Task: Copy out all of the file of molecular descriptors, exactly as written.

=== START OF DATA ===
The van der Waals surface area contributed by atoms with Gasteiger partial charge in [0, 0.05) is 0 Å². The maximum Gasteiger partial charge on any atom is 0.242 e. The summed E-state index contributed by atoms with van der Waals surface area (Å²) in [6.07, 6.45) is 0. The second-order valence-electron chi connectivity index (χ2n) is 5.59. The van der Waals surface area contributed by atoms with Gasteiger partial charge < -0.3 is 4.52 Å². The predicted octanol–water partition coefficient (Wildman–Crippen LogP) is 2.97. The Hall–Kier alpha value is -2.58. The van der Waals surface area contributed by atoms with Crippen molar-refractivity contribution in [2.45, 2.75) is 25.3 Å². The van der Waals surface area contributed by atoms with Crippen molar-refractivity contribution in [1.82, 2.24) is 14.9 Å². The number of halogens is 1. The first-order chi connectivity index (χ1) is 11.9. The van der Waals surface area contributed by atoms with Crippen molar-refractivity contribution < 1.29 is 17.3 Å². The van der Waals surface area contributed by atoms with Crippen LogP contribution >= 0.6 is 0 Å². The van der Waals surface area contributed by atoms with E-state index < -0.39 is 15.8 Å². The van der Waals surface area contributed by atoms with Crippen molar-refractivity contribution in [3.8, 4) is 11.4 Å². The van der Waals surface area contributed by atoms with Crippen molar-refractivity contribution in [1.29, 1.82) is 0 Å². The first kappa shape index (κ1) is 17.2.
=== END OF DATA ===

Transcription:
The van der Waals surface area contributed by atoms with Gasteiger partial charge in [0, 0.05) is 0 Å². The maximum Gasteiger partial charge on any atom is 0.242 e. The summed E-state index contributed by atoms with van der Waals surface area (Å²) in [6.07, 6.45) is 0. The second-order valence-electron chi connectivity index (χ2n) is 5.59. The van der Waals surface area contributed by atoms with Gasteiger partial charge < -0.3 is 4.52 Å². The predicted octanol–water partition coefficient (Wildman–Crippen LogP) is 2.97. The Hall–Kier alpha value is -2.58. The van der Waals surface area contributed by atoms with Crippen molar-refractivity contribution in [2.45, 2.75) is 25.3 Å². The van der Waals surface area contributed by atoms with Crippen molar-refractivity contribution in [1.82, 2.24) is 14.9 Å². The number of halogens is 1. The first-order chi connectivity index (χ1) is 11.9. The van der Waals surface area contributed by atoms with Crippen molar-refractivity contribution < 1.29 is 17.3 Å². The van der Waals surface area contributed by atoms with Crippen LogP contribution >= 0.6 is 0 Å². The van der Waals surface area contributed by atoms with E-state index < -0.39 is 15.8 Å². The van der Waals surface area contributed by atoms with Crippen molar-refractivity contribution in [3.8, 4) is 11.4 Å². The van der Waals surface area contributed by atoms with Crippen molar-refractivity contribution in [1.29, 1.82) is 0 Å². The first kappa shape index (κ1) is 17.2.